Danny Sullivan, Justin Osmer, Michael Ferguson, and Larry Cornett are more optimistic. "We're getting close to a tipping point on personalization" where little or no effort ("a very low investment") yields "a lot of return" because searchers will "get a lot more out of [the] search experience" if the search engine knows more about them. Searchers "clicks and their footsteps will walk to the experience that is most delightful and easy for them to use," though we should be careful not to "ask the users to do work." "Google is onto something with their personalized search results," and "people are misunderstanding how sophisticated it can be."

Oddly, Marissa Mayer did not say much on personalized search this time around. In the past, she has said ([1] [2] [3]) that "[personalization is] one of the biggest relevance advances in the past few years", "personalized search is something that holds a lot of promise", and personalization is key for building "the search engine of the future."

Similar to what Esther Dyson said in her interview with Charlie Rose, Chris Sherman agrees with Gord Hotchkiss that "Google is holding a significant portion ... of their personalization algorithm in reserve" because there is "caution" that they might "alienate the searcher." Chris goes on to say, "They probably have tons of stuff that they're not showing us."

On personalization being incredibly hard to do, please also see my March 2005 post, "Personalization is hard. So what?"

Esther Dyson on personalization and Google

Esther Dyson has an interview on the Charlie Rose show that covered several topics, including health, space travel, search, personalization, and social networking.

At 34:22, she talks about personalization, personalized search, and behavioral targeting. Some quotes:
The big issue for Google is going to be personalization.

You sort of see them dancing around this issue of, well, I could do much better search for you if I knew [more about you].

They are very, very concerned about the privacy issue. They're terrified that this is going to be a problem for them.

It's pretty clear Google wants someone else to go first with personalized search to get people to be more relaxed.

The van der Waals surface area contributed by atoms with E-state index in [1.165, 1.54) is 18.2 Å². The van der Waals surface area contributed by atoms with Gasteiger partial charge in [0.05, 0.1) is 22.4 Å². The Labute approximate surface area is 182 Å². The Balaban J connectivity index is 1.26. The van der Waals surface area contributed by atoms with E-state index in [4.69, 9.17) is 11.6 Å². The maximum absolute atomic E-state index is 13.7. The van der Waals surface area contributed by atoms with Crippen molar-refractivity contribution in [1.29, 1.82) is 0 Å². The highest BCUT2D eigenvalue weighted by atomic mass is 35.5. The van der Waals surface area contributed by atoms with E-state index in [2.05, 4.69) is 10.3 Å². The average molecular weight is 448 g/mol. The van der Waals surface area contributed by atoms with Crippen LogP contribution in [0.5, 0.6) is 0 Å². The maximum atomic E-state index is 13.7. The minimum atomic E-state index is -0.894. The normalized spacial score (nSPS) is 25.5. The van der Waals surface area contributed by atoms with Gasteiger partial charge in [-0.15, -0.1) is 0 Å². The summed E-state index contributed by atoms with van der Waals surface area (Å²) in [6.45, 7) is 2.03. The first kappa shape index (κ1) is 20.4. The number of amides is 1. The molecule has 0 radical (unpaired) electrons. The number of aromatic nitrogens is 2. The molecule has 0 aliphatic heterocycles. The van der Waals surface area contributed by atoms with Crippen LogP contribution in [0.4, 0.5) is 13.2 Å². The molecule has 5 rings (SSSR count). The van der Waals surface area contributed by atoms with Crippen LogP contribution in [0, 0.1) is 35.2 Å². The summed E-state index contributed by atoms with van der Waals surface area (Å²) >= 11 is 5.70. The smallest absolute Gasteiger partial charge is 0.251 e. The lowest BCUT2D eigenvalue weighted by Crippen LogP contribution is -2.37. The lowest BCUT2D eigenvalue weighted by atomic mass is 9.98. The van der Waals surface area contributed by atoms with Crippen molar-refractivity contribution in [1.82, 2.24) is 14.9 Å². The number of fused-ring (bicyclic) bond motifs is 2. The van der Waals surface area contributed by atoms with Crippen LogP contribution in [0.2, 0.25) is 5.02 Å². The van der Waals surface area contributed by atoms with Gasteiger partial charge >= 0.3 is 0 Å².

Esther goes on to say that she expects smaller companies to take the lead on personalized search and advertising. The implication appears to be that, once these startups nicely warm up the public on personalization, Google will launch all the personalization features they have been holding back, using their big data and big clusters to dominate the field.

The rest of her interview is interesting, especially if you have a strong interest in health, but also just for the tidbits on other technology companies. For example, at 33:38, after a discussion of social networking, she says, "Yahoo should have become Facebook."

See also my May 2007 post, "Esther Dyson on the future of search".

[Charlie Rose talk found via Adario Strange]

Image search to solve hard problems

Alyosha Efros from CMU gave a fun Google Tech Talk, "Using Data to "Brute Force" Hard Problems in Vision and Graphics", with some clever ideas on using large image databases to solve hard problems.

The examples I enjoyed the most started about 20 minutes into the talk. The first, object insertion, looks at the problem of trying to add people or objects to a picture.

Rather than attempting to model the object to be inserted and then adjust the perspective, scale, and lighting, Alyosha suggests we change the problem to finding an appropriate object that already has the right perspective, scale, and lighting. That is, rather than take a specific picture of a man and try to adjust it, search a massive image database to find some picture of a man that is already properly adjusted.

This only works if you have a massive image database and good odds of finding a strong match, but we do now have massive image databases. These databases are only getting bigger with time, improving our odds of finding a good match and making this brute force approach appear even more promising.

Another example discussed in the talk, scene insertion, is a similar problem to object insertion, but at a larger scale. We are no longer just adding objects, but taking out whole chunks of pictures (e.g. construction equipment, roads, buildings, etc.) and creating a new picture by filling in the deleted data. In tools now available, this is done using texture fills, but that works poorly for large deletions.

Alyosha proposes a way of attacking the scene insertion problem where they search a large database for similar images. If they are trying to replace part of a picture that is mostly a beach scene, for example, they search our massive database to find similar beach scenes, then steal the missing chunk from the related scenes.

The talk is enjoyable and light with plenty of pictures of both good and bad examples of what happens when you try to apply this technique. Well worth watching.

See also my Oct 2006 post, "The advantages of big data and big clusters", where I quoted Googler Peter Norvig as saying, "Worry about the data first before you worry about the algorithm."

Friday, August 10, 2007

Effectiveness of personalized search

Zhicheng Dou, Ruihua Song, and Ji-Rong Wen from Microsoft Research had a great paper at WWW 2007, "A Large-scale Evaluation and Analysis of Personalization Search Strategies" (PDF).